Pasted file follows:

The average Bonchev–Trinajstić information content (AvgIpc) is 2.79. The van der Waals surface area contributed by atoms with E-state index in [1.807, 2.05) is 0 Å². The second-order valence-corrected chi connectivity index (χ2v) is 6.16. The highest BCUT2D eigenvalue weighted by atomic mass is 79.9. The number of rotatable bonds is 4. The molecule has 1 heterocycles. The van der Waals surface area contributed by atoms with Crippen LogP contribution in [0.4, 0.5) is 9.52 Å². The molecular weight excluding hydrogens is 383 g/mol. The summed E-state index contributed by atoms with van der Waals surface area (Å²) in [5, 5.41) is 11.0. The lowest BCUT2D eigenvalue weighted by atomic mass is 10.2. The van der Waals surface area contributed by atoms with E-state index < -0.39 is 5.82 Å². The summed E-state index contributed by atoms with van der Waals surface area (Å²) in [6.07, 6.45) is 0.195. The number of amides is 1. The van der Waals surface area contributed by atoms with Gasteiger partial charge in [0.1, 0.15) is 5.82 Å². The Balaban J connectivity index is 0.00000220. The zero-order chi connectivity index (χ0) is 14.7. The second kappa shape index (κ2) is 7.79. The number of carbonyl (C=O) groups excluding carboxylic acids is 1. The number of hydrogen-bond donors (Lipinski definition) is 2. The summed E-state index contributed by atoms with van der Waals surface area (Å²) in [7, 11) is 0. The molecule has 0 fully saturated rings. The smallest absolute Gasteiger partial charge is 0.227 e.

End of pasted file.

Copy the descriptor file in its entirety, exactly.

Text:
The average Bonchev–Trinajstić information content (AvgIpc) is 2.79. The van der Waals surface area contributed by atoms with E-state index in [1.807, 2.05) is 0 Å². The second-order valence-corrected chi connectivity index (χ2v) is 6.16. The highest BCUT2D eigenvalue weighted by atomic mass is 79.9. The number of rotatable bonds is 4. The molecule has 1 heterocycles. The van der Waals surface area contributed by atoms with Crippen LogP contribution in [0.4, 0.5) is 9.52 Å². The molecular weight excluding hydrogens is 383 g/mol. The summed E-state index contributed by atoms with van der Waals surface area (Å²) in [5, 5.41) is 11.0. The lowest BCUT2D eigenvalue weighted by atomic mass is 10.2. The van der Waals surface area contributed by atoms with E-state index < -0.39 is 5.82 Å². The summed E-state index contributed by atoms with van der Waals surface area (Å²) in [6.07, 6.45) is 0.195. The number of amides is 1. The van der Waals surface area contributed by atoms with Gasteiger partial charge in [0.1, 0.15) is 5.82 Å². The Balaban J connectivity index is 0.00000220. The zero-order chi connectivity index (χ0) is 14.7. The second kappa shape index (κ2) is 7.79. The number of carbonyl (C=O) groups excluding carboxylic acids is 1. The number of hydrogen-bond donors (Lipinski definition) is 2. The summed E-state index contributed by atoms with van der Waals surface area (Å²) in [7, 11) is 0. The molecule has 0 fully saturated rings. The smallest absolute Gasteiger partial charge is 0.227 e.